Tuesday, December 1, 2009

Investing on the V Curve

This first blog is born of my own frustration at the disappearing investing opportunities in the post recession ‘V’ era. I have a large part of my net worth in cash right now and face a world with limited investment opportunities. With an ever increasing threat of inflation (see small note on inflation at the end), a day doesn’t go by where I am not thinking of ways to putting this cash pile to work.

In this blog I am going to examine various asset classes that are currently available to the Indian retail investor and argue the pros and cons of investing in each of them. I intend to focus on each of these asset classes separately at different points in time as each becomes more relevant or attractive. There are also some asset classes on this list that are going to get more attention than others (equities, real estate and bonds) primarily due to my own personal and professional experience of investing or having invested in them.

1. Equities – As I write this, the Sensex has crosses 17,000 - up almost 100% from its Mar 09 lows of 8,500. Almost every listed stock has doubled since the panic at the beginning of the year (some deservedly so while most rising just as part of the V euphoria). Now when I look at any stock, it seems overvalued on most parameters – EV / EBITDA, P/E, P/BV etc. In order to earn a 20% return on equity the Sensex would have to reach 20,400 in a year. I find that difficult to believe. I feel that the risk of Sensex falling is a lot higher than the 20% reward. Nobody wants to buy a stock for Rs. 100 and see it fall to Rs. 75 in 6 months.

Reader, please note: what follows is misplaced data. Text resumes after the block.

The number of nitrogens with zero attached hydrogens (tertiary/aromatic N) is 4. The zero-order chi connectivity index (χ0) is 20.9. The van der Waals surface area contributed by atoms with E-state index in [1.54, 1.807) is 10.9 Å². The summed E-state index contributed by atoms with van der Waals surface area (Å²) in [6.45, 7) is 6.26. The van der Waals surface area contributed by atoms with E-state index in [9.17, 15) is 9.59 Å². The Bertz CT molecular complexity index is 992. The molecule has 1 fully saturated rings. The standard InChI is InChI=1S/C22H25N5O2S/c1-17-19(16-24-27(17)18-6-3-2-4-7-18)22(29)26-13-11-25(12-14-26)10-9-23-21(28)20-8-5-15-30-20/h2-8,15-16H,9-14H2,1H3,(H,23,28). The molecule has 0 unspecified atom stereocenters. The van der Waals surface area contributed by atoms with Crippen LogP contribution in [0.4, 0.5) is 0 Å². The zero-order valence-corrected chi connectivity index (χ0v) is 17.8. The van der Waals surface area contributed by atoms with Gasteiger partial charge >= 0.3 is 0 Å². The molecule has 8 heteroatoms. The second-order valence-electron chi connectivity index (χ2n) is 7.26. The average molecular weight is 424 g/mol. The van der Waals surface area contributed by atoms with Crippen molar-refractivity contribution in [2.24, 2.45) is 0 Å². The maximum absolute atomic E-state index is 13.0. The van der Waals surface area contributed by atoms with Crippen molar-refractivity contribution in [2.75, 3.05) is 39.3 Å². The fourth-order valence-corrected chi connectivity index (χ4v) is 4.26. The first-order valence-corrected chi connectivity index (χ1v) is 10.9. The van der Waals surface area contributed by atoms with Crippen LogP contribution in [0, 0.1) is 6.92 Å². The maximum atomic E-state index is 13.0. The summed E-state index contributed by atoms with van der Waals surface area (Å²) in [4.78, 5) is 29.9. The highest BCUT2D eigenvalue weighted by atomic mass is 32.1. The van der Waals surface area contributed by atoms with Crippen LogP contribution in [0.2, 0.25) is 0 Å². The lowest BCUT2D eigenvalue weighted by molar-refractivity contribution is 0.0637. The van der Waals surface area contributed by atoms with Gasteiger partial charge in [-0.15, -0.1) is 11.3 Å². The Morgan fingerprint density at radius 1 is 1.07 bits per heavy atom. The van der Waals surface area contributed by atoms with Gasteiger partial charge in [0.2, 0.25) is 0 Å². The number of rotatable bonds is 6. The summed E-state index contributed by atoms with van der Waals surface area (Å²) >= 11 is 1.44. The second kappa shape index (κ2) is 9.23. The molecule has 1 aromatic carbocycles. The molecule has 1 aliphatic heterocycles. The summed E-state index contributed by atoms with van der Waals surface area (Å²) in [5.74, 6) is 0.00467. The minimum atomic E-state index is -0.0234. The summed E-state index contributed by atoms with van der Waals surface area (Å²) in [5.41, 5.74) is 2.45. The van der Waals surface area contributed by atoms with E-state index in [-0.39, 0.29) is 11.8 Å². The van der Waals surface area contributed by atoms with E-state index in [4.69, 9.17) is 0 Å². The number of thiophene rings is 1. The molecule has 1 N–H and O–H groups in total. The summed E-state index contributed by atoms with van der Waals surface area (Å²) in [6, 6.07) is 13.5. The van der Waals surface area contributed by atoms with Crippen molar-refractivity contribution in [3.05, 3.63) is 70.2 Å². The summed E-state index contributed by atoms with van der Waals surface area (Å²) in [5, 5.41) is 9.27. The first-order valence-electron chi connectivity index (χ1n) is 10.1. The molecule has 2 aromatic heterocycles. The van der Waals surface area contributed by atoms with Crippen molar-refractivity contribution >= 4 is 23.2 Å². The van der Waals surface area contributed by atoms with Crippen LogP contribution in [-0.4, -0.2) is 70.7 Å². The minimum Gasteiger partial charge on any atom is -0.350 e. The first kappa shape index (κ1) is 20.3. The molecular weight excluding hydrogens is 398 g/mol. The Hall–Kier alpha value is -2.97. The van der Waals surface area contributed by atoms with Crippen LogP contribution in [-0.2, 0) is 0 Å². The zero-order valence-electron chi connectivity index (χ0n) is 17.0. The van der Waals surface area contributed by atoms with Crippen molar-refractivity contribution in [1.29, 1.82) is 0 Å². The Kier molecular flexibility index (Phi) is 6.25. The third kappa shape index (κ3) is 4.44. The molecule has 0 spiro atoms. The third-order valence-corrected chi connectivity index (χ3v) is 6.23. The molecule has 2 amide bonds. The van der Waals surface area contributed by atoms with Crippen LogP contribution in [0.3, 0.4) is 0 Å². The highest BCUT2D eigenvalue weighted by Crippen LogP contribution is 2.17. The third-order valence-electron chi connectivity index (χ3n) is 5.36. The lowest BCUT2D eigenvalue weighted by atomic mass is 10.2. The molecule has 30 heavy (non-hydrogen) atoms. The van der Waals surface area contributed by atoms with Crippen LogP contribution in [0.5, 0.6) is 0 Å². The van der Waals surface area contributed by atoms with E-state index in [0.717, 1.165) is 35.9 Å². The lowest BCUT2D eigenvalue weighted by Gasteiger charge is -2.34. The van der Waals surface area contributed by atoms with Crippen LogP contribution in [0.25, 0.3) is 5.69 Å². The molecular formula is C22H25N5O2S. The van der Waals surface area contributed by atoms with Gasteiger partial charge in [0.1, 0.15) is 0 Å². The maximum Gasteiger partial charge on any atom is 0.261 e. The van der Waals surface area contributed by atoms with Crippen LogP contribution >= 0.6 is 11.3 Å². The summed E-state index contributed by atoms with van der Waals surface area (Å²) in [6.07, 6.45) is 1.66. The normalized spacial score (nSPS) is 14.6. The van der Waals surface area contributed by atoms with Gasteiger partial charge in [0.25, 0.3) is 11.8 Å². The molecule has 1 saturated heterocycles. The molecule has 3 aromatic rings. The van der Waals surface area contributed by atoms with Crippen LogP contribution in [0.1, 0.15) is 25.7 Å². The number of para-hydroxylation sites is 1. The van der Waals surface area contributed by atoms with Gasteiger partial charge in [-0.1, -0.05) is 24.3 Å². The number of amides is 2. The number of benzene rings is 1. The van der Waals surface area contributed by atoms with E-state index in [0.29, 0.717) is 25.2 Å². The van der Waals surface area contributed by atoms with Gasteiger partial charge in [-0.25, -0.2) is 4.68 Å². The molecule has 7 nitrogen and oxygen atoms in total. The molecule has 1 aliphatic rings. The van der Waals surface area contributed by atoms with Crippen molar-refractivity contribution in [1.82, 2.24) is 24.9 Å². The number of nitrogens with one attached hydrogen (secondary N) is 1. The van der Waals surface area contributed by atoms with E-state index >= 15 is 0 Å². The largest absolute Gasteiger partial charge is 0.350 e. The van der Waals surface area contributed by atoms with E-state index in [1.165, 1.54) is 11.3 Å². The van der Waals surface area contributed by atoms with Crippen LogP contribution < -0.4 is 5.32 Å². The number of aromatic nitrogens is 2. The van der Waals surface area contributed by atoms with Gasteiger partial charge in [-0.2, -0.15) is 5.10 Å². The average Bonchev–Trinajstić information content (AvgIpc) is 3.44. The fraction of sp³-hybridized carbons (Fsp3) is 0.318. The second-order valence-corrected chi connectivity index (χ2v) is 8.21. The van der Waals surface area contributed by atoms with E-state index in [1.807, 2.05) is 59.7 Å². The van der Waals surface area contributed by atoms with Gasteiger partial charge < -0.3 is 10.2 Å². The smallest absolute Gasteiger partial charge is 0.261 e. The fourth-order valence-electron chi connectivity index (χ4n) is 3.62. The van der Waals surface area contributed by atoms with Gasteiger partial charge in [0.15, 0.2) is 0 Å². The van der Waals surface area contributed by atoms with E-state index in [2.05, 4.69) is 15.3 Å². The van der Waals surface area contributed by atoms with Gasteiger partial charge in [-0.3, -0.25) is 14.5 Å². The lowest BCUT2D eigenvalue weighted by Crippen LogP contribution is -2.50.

The fundamental rule of making money in stocks – buy low sell high – works best when you get the first part right – buy low! Having said that, one should always keep a close eye on individual stocks that have the potential to become multi-baggers over a period of time. What I am trying to say is - don’t completely write off Equities as being overvalued. The case in point is Bharti Airtel. The stock has reached its 52 week low of Rs. 275 (last seen during Jan 09). Currently it trades at an EV/EBITDA of 7.2x and P/E of around 11.0x. I know there is a lot of talk about competition in the telecom industry and such but from a long term point of view (long term meaning forever!) this stock may be worth looking at. (I am currently going through the Bharti financials and hope to put a small piece on the stock in a few days)